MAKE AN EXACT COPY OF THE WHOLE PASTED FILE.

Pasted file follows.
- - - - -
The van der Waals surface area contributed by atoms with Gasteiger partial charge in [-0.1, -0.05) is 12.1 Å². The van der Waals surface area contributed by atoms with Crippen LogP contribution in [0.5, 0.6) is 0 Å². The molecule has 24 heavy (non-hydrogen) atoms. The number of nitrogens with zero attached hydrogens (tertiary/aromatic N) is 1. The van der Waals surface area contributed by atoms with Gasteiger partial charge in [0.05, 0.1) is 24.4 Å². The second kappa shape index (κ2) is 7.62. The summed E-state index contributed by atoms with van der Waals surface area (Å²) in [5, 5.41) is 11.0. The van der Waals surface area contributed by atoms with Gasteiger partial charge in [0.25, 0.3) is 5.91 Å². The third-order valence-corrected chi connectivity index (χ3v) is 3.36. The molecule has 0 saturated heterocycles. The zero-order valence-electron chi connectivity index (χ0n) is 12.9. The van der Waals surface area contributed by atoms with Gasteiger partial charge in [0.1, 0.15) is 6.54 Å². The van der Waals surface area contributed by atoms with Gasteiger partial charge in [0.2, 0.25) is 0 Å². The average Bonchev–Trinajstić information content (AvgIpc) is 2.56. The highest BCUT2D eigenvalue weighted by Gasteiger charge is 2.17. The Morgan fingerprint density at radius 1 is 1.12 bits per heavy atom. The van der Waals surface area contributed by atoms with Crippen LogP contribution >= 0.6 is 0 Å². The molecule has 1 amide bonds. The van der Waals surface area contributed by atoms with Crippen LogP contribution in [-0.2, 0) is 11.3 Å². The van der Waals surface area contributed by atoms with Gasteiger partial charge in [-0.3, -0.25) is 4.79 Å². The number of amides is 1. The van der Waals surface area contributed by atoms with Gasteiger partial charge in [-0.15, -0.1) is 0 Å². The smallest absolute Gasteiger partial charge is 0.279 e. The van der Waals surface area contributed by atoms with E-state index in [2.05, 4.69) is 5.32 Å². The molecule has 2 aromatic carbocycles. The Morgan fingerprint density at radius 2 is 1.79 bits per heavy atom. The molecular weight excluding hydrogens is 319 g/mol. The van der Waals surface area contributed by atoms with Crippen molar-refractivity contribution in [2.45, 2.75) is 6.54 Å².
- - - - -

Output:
The van der Waals surface area contributed by atoms with Gasteiger partial charge in [-0.1, -0.05) is 12.1 Å². The van der Waals surface area contributed by atoms with Crippen LogP contribution in [0.5, 0.6) is 0 Å². The molecule has 24 heavy (non-hydrogen) atoms. The number of nitrogens with zero attached hydrogens (tertiary/aromatic N) is 1. The van der Waals surface area contributed by atoms with Gasteiger partial charge in [0.05, 0.1) is 24.4 Å². The second kappa shape index (κ2) is 7.62. The summed E-state index contributed by atoms with van der Waals surface area (Å²) in [5, 5.41) is 11.0. The van der Waals surface area contributed by atoms with Gasteiger partial charge in [0.25, 0.3) is 5.91 Å². The third-order valence-corrected chi connectivity index (χ3v) is 3.36. The molecule has 0 saturated heterocycles. The zero-order valence-electron chi connectivity index (χ0n) is 12.9. The van der Waals surface area contributed by atoms with Gasteiger partial charge in [0.1, 0.15) is 6.54 Å². The van der Waals surface area contributed by atoms with Gasteiger partial charge in [0.2, 0.25) is 0 Å². The average Bonchev–Trinajstić information content (AvgIpc) is 2.56. The highest BCUT2D eigenvalue weighted by Gasteiger charge is 2.17. The Morgan fingerprint density at radius 1 is 1.12 bits per heavy atom. The van der Waals surface area contributed by atoms with Crippen LogP contribution >= 0.6 is 0 Å². The molecule has 1 amide bonds. The van der Waals surface area contributed by atoms with Crippen LogP contribution in [-0.2, 0) is 11.3 Å². The van der Waals surface area contributed by atoms with Gasteiger partial charge in [-0.3, -0.25) is 4.79 Å². The number of amides is 1. The van der Waals surface area contributed by atoms with Gasteiger partial charge in [-0.15, -0.1) is 0 Å². The smallest absolute Gasteiger partial charge is 0.279 e. The van der Waals surface area contributed by atoms with E-state index in [2.05, 4.69) is 5.32 Å². The molecule has 2 aromatic carbocycles. The Morgan fingerprint density at radius 2 is 1.79 bits per heavy atom. The molecular weight excluding hydrogens is 319 g/mol. The van der Waals surface area contributed by atoms with Crippen molar-refractivity contribution in [2.45, 2.75) is 6.54 Å².